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September 1, 2011 | By Alana Semuels, Los Angeles Times
The company town is dead. Long live the company town. Scotia, California's last company town, has voted to become independent, according to preliminary election results released Wednesday. With 147 ballots cast — less than half of the eligible voters — 136 were to make the town an independent community services district, essentially severing the town from the New York hedge fund that owns it. Also in Tuesday's balloting, voters elected a town governing board of five people.
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BUSINESS
May 18, 1994 | MICHAEL PARRISH, TIMES STAFF WRITER
Maxxam Inc., the Houston-based investment firm headed by Charles E. Hurwitz, agreed in principle Tuesday to pay $52 million to settle lawsuits brought by former shareholders in Pacific Lumber Co., which Hurwitz took over in 1985. In the suits, filed beginning in 1988, the former shareholders alleged that Hurwitz, the former board of Scotia, Calif.-based Pacific Lumber and others used fraud and deception in the acquisition.
CALIFORNIA | LOCAL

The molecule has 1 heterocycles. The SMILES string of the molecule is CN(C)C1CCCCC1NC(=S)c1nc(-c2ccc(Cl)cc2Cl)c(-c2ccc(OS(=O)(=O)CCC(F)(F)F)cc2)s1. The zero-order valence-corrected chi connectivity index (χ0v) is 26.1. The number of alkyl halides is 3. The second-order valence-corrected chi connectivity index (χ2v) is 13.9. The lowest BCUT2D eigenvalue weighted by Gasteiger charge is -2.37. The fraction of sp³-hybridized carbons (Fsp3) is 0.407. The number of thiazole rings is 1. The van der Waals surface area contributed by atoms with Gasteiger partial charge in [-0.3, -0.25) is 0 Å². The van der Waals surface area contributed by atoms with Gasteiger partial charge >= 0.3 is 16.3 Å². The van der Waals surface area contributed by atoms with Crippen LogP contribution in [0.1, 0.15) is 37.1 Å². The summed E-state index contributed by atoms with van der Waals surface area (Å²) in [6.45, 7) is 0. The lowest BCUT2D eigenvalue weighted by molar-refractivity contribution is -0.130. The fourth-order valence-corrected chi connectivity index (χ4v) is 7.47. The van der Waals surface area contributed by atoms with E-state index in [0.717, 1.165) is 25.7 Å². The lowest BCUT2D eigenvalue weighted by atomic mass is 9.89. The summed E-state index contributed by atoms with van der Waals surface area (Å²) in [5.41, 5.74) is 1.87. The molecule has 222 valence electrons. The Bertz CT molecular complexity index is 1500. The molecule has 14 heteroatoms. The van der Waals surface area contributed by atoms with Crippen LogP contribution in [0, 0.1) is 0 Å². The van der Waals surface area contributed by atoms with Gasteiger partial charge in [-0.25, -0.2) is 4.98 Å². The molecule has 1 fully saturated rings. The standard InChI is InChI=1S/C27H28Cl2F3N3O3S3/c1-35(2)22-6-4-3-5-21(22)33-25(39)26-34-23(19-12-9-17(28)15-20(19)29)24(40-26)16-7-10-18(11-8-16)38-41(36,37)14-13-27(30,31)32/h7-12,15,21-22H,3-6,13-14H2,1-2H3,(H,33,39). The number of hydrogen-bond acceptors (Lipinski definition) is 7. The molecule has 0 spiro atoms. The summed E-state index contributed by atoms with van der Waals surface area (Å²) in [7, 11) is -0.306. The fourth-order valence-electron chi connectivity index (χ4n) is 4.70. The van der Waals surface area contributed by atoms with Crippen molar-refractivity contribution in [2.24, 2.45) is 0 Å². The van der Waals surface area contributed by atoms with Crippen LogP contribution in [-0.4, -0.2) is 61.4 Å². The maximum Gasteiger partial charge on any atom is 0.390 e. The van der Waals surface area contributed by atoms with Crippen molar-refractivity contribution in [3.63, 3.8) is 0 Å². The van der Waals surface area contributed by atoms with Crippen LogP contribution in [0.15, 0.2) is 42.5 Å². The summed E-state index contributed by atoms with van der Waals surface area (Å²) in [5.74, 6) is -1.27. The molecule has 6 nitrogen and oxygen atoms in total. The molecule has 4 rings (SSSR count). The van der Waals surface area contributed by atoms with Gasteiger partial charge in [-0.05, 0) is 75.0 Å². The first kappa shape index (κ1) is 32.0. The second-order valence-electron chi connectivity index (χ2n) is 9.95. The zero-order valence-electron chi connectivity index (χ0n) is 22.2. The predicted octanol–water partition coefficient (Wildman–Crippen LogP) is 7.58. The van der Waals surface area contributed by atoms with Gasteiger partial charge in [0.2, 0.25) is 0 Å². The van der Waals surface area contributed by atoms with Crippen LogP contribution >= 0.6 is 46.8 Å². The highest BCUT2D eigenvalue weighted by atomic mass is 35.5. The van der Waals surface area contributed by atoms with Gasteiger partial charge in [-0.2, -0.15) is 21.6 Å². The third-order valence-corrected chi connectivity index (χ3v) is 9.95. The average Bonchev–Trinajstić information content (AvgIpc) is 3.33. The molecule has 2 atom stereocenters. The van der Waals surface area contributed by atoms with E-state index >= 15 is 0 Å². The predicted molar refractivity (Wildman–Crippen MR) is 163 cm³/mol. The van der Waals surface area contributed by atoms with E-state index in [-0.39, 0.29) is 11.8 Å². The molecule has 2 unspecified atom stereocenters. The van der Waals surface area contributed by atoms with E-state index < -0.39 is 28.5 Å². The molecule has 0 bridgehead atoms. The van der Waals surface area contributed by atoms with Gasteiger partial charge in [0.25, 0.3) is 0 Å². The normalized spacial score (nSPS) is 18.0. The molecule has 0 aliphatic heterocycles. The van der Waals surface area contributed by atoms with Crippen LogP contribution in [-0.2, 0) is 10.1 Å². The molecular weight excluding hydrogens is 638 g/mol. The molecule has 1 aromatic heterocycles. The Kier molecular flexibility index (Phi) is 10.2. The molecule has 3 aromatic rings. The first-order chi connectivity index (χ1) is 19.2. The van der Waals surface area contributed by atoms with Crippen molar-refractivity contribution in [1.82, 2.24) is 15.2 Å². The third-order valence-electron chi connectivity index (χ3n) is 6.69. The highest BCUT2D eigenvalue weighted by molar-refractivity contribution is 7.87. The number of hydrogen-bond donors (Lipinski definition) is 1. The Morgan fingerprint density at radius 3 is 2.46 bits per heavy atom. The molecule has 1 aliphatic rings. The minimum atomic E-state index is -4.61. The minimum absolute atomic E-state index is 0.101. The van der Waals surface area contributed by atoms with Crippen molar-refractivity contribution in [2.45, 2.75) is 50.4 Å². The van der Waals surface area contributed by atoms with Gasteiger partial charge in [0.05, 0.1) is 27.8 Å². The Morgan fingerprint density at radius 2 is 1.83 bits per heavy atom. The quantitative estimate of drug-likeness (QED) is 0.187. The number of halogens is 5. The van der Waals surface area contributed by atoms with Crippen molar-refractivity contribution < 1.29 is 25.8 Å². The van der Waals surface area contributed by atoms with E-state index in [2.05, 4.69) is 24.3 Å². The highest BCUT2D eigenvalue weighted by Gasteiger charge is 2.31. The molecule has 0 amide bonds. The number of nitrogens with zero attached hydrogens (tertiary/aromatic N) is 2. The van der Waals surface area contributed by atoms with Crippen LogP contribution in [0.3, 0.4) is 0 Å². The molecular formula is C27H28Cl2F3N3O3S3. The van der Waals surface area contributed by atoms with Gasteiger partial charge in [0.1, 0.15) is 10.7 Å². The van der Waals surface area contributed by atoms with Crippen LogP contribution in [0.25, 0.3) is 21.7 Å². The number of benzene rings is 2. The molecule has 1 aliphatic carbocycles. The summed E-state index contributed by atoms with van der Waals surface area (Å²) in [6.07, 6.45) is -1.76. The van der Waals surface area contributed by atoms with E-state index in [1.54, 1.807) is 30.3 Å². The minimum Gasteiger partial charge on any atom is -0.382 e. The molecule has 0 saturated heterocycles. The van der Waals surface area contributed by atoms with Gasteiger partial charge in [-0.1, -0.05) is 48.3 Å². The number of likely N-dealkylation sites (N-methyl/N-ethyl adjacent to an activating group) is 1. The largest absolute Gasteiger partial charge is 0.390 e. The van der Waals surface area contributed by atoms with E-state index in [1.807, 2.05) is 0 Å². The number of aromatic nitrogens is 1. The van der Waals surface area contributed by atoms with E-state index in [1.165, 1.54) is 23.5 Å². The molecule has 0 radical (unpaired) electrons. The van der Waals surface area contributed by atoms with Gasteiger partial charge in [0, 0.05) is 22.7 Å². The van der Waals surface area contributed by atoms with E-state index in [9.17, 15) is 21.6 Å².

January 20, 2007 | Tim Reiterman, Times Staff Writer
Pacific Lumber Co., a timber giant on California's North Coast for more than 140 years, has filed for bankruptcy, contending that environmental restrictions imposed by the state have made it impossible to log enough to make a profit. After years of threatening bankruptcy, Pacific announced Friday that the company and its subsidiaries had filed for Chapter 11 protection a day earlier in U.S. District Court in Texas. The companies seeking to reorganize are Pacific, Scotia Pacific Co.
NEWS
September 27, 1996 | FRANK CLIFFORD, TIMES ENVIRONMENTAL WRITER
With a logging moratorium in the Headwaters Forest set to expire this weekend, government negotiators indicated Thursday that there are still obstacles to a deal to preserve the nation's last stand of privately owned ancient redwood trees. "There are a whole complement of issues yet to resolve," said a spokesman for Gov. Pete Wilson. If a preservation agreement is not reached, Pacific Lumber Co. can begin limited logging operations of old-growth redwoods on Monday.
CALIFORNIA | LOCAL
January 20, 2007 | Tim Reiterman, Times Staff Writer